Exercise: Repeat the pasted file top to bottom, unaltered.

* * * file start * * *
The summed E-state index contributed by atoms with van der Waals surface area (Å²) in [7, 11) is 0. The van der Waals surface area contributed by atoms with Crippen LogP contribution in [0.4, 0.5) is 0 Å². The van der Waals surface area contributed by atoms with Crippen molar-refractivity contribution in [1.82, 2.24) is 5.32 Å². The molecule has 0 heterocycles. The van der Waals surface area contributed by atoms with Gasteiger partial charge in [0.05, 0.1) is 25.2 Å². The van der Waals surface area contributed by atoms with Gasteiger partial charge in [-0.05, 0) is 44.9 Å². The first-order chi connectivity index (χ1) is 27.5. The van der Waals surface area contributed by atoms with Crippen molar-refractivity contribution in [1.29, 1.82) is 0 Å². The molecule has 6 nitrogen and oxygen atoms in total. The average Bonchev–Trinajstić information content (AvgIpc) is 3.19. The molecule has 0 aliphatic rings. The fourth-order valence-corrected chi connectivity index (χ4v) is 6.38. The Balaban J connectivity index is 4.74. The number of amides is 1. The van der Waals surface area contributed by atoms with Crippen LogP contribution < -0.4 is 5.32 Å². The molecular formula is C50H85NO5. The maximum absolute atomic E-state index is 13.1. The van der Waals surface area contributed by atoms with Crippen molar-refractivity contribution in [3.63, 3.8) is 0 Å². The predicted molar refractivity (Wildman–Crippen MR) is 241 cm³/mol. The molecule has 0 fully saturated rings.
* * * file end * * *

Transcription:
The summed E-state index contributed by atoms with van der Waals surface area (Å²) in [7, 11) is 0. The van der Waals surface area contributed by atoms with Crippen LogP contribution in [0.4, 0.5) is 0 Å². The van der Waals surface area contributed by atoms with Crippen molar-refractivity contribution in [1.82, 2.24) is 5.32 Å². The molecule has 0 heterocycles. The van der Waals surface area contributed by atoms with Gasteiger partial charge in [0.05, 0.1) is 25.2 Å². The van der Waals surface area contributed by atoms with Gasteiger partial charge in [-0.05, 0) is 44.9 Å². The first-order chi connectivity index (χ1) is 27.5. The van der Waals surface area contributed by atoms with Crippen molar-refractivity contribution in [1.29, 1.82) is 0 Å². The molecule has 6 nitrogen and oxygen atoms in total. The average Bonchev–Trinajstić information content (AvgIpc) is 3.19. The molecule has 0 aliphatic rings. The fourth-order valence-corrected chi connectivity index (χ4v) is 6.38. The Balaban J connectivity index is 4.74. The number of amides is 1. The van der Waals surface area contributed by atoms with Crippen LogP contribution < -0.4 is 5.32 Å². The molecular formula is C50H85NO5. The maximum absolute atomic E-state index is 13.1. The van der Waals surface area contributed by atoms with Crippen molar-refractivity contribution in [3.63, 3.8) is 0 Å². The predicted molar refractivity (Wildman–Crippen MR) is 241 cm³/mol. The molecule has 0 fully saturated rings.